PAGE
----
Finally, we may observe a relative indifference, on the side of the subject, of his personal values to the mutations of content in the social series. Personal values, with their absolute moment, cannot be conceived merely as complementary values, Wirkungswerthe for the subject, growing out of the harmony of his values with the social values, for the reason that their existence and development do not depend upon this harmony between the two series. The principle of limiting value (better described in the sphere of social values as Grenz-Frommen) results in a mutation of values in which three phenomenal phases may be distinguished (in the terms of Ehrenfels, aufstrebende, normale, und entfrommte Werthe). Translating these terms as aspiring, normal, and outlived values, we may describe them in the following way: An aspiring social value is one where the intensity of demand in a given social group is great, corresponding to a limited expansion, diffusion, in the social consciousness. A normal value may be described as one where the intensity of the demand and the extent of its diffusion is more nearly equal. In the outlived value, the diffusion has become so great as to cause decrease of intensity of value, and, finally, loss of value as it approaches universality. Assuming this to be a true schematic picture of the mutation of social values, it need hardly be observed that the history of any given social value is a long one, and that these three stages in social valuation may exist simultaneously in the same temporal span of the social consciousness. One group of values may be in the first stage, another relatively normal, and another, though still existent, practically outlived. Such being the case, it is clear that any individual value series, as it appears in time, may, with reference to any phenomenal value or group of values, fall wholly within one of these stages. It may be caught up in the upward movement of the curve, may live its life wholly in the normal stage, or, indeed, may live wholly within a world of outlived social values. In following out the law of the personal series, in the attainment of the personal values that constitute the ultimate sanction of the ethical life, the wider mutations of social values may be a matter of indifference. The reformer, the reactionary, the normal man may equally attain the imputed value of inner unity and peace, through the harmonization of his particular group of phenomenal values, and, as we shall see in a later paragraph, a harmonization of inner values, aspiring or outlived, may set the personality in opposition to the normal values in the social series, and the absolute moment in personal valuation be attained in the sense of tragical elevation. These facts that the absolute moments of inner peace and harmony and tragical elevation may be attained in connection with such different groups of social values point to a relative indifference of the processes of inner valuation to the nature of their content. Whatever contents the mutations of the social series may deliver to the self, the form of selfhood has in itself its characteristic qualitative sanction. In Bradley's terms, ethical valuation, with its characteristic categories, is a function solely of the personal series.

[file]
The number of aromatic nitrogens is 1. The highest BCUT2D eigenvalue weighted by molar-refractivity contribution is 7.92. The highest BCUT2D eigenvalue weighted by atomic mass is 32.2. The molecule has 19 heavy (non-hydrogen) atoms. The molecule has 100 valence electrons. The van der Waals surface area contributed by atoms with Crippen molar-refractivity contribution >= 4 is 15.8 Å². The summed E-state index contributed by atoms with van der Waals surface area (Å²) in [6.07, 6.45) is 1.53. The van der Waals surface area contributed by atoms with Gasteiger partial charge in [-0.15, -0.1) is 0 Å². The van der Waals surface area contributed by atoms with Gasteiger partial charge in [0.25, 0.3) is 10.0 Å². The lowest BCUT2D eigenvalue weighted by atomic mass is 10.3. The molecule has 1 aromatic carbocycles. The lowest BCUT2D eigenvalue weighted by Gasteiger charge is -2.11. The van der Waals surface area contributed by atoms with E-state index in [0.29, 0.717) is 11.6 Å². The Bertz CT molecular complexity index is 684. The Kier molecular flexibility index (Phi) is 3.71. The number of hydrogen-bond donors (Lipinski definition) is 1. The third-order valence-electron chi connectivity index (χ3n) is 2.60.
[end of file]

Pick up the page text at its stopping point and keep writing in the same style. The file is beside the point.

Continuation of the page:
The points at which the individual and social value-series seem to show a phenomenal indifference to each other have now been sufficiently examined to admit of a closer study of the qualitative principle which is conceived to rule in the personal series, and of its corresponding norms. The keynote of all those systems that have sought to do justice to the meaning of inner personal values, is an insistence upon the conception that increase in the expansion or extension (toward universalization) of a personal worth is accompanied by increase in meaning or intention of the value. This formulation is so constant throughout post-Kantian philosophy that it may almost claim to be raised to the position of an established law or norm of ethical values. This unanimity is the more significant in that it is concerned with a conception that goes deeper than the differences of emphasis upon intellectual, emotional, or volitional aspects of experience. The appperceptive energy of Wundt, the concrete ideas of Green and Bradley, the aesthetic ideas of Herbart, and the sentiments of Guyau, all are conceived as following this law. Wherever inner values are conceived to be the expression of a creative spiritual principle, there the norm of value is described in these terms, and is thus contrasted with the economic principles which determine objective values, more particularly the principle of limiting value, according to which as a disposition expands in the social consciousness toward universality it decreases in intensity. In the personal series they vary concomitantly, while in the social series they vary inversely. The logical motives of this formulation are clear; for if such a qualitative principle rules in the individual series, the postulates of 'increase of value' and 'equivalence of value' which from the external point of view appear illusory, would be immediately grounded. The principle of equivalence would then be concerned merely with the establishment of equivalences between these two aspects of the affective-volitional processes; and, since increase of the energy of valuation depends upon this equivalence or equilibrium, the contradiction which from the objective point of view arises between the principle of increase and equivalence, as in the relation of justice to benevolence, would disappear. To quote Guyau, (the italics mine): "Dans nos etudes sur la morale nous avons cherche un principe de realite et d'ideal tout ensemble capable de se faire a lui meme sa loi et de se developer sans cesse la vie la plus intense et la plus expansive a la fois, par consequent la plus feconde pour elle meme et pour autri, la plus sociale et la plus individuelle."